The Process

The process starts when I sow ryecorn in the Autumn on my farm, Belgrove.

Sowing Rye

Sowing Rye

During the harsh winter the green crop is firstly used to fatten prime lambs.

When Spring arrives there is usually an abundance of feed on the rest of the farm for my livestock, so the animals are excluded to allow the rye to run up to head.

In February when the plump rye grains have dried out I harvest the crop and store it  in a silo.

Harvesting the Rye

Harvesting the Rye

To produce alcohol we need water, yeast and sugar, but grains contain starch, not sugar.

The next part of the process is to “malt” the grain. The grain is “steeped” (soaked) in water for about one and a half days and then spread on a floor to allow it to sprout. The grain is turned and moistned regularly to control heat and moisture. The sprouting biochemistry produces enzymes that convert starch into sugars.

Once the optimum amount of enzymes have been produced, malts are traditionaly kiln dried. (energy intensive) There are a very few distilleries including mine, that don’t dry the malt.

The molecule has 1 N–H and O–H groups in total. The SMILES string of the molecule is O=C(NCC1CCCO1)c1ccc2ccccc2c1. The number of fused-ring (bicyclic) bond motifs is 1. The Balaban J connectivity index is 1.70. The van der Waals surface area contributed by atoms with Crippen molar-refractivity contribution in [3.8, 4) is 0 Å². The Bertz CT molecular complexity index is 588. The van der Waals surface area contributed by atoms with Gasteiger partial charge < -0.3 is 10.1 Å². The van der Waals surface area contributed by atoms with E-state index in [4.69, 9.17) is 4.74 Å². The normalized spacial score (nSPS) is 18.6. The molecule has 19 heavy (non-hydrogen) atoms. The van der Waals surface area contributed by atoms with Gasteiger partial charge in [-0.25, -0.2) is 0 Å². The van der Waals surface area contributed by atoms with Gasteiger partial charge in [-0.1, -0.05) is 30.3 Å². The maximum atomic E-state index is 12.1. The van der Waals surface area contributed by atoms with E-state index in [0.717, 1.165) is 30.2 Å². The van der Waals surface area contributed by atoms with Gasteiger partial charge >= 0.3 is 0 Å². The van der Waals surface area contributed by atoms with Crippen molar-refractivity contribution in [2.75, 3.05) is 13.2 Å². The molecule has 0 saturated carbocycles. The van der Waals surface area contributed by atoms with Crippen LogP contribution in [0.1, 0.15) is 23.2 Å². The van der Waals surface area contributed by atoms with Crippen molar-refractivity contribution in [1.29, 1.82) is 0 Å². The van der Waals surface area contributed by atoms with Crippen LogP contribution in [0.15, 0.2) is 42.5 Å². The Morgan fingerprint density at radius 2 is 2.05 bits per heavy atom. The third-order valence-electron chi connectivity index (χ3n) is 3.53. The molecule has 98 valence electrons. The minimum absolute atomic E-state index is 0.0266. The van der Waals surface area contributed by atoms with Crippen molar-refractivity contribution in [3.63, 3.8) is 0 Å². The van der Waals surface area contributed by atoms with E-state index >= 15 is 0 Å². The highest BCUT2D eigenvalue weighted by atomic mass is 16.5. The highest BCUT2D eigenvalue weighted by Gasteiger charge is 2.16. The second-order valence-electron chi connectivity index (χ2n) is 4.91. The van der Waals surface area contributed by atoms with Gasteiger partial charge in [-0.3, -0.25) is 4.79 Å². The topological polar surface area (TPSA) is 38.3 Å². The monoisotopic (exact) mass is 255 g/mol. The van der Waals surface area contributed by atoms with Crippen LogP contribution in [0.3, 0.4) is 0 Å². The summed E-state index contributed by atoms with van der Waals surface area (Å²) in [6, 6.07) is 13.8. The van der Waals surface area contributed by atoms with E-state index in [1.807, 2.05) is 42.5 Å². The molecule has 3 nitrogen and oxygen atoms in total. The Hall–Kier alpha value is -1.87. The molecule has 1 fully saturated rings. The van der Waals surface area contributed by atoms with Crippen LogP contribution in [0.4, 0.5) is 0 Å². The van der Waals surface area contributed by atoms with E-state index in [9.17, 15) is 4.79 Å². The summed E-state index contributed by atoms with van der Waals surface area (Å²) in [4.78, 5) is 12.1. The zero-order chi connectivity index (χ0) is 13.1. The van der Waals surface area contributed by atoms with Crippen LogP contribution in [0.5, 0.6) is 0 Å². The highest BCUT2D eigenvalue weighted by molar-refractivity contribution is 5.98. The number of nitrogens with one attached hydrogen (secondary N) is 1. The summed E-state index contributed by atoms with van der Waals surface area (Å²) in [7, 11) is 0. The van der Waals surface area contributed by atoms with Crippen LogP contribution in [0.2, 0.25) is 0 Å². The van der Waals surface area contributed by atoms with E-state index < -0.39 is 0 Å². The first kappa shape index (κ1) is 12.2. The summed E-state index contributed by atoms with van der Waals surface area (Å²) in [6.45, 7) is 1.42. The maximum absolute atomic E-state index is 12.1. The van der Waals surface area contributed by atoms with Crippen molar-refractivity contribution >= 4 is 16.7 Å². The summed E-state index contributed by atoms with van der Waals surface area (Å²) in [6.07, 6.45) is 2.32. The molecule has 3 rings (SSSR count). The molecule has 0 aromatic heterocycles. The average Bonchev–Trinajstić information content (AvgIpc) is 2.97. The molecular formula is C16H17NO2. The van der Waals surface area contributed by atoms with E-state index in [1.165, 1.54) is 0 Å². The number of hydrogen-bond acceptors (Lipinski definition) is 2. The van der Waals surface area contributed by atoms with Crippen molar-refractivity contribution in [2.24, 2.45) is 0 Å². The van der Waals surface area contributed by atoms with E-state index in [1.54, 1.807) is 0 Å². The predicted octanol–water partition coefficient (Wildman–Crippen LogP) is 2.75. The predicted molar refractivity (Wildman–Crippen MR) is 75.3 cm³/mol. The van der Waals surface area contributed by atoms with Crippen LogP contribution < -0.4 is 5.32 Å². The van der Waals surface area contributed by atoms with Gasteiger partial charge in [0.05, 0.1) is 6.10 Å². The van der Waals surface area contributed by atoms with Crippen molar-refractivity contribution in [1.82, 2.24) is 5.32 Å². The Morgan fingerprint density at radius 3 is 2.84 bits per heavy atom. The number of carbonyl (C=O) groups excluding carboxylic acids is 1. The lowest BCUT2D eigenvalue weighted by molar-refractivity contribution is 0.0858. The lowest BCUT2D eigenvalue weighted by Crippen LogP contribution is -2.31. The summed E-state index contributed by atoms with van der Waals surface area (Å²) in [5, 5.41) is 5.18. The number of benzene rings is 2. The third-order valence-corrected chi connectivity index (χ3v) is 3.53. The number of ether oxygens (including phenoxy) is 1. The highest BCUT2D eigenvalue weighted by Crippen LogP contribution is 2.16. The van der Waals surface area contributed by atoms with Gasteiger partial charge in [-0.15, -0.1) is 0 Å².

As soon as it is ready I grind it up in an industrial meat mincer, and add it to hot water in the “mash tun”, along with some unmalted crushed rye grain (grist). The enzymes from the malted grain act on the starch in the unmalted grain producing sugars that leach into the water making a sweet “wort”.

Steam rising from the MASH TUN

Steam rising from the MASH TUN

The wort drains down through the “mash” which acts as a filter, and pumped into a “fermenter” where yeast is added.

Over the next 5-7 days the fermenter bubbles away producing alcohol. The process to this stage is very similar to beer production except that I don’t add hops.

Fermentation almost complete

Fermentation almost complete

This rye “beer” (sometimes called “wash”) now contains about 7% alcohol. It is pumped into my pot still which is heated with “biodiesel” that I make from waste cooking oil. When the liquid boils the steam contains more alcohol than the liquid. The steam is turned back to liquid in  a cold water jacket, the “condenser”.

Belgrove Still

Belgrove Still

This “condensate” is now up to about 25% alcohol. At present I have only one still so I need to run 3 batches before I have enough “low wines” to return to the still and do the second distillation, the “spirit run”.

The spirit run is divider into 3 sections, “Foreshots” then “Heart” then “Feints” The  Foreshots and Feints contain undesirable volatiles are later re-distilled or used as fuel or thrown out. The Heart portion of the spirit  is the best part of the distillate, and is saved and put into barrels to mature, or bottled as “New Make”.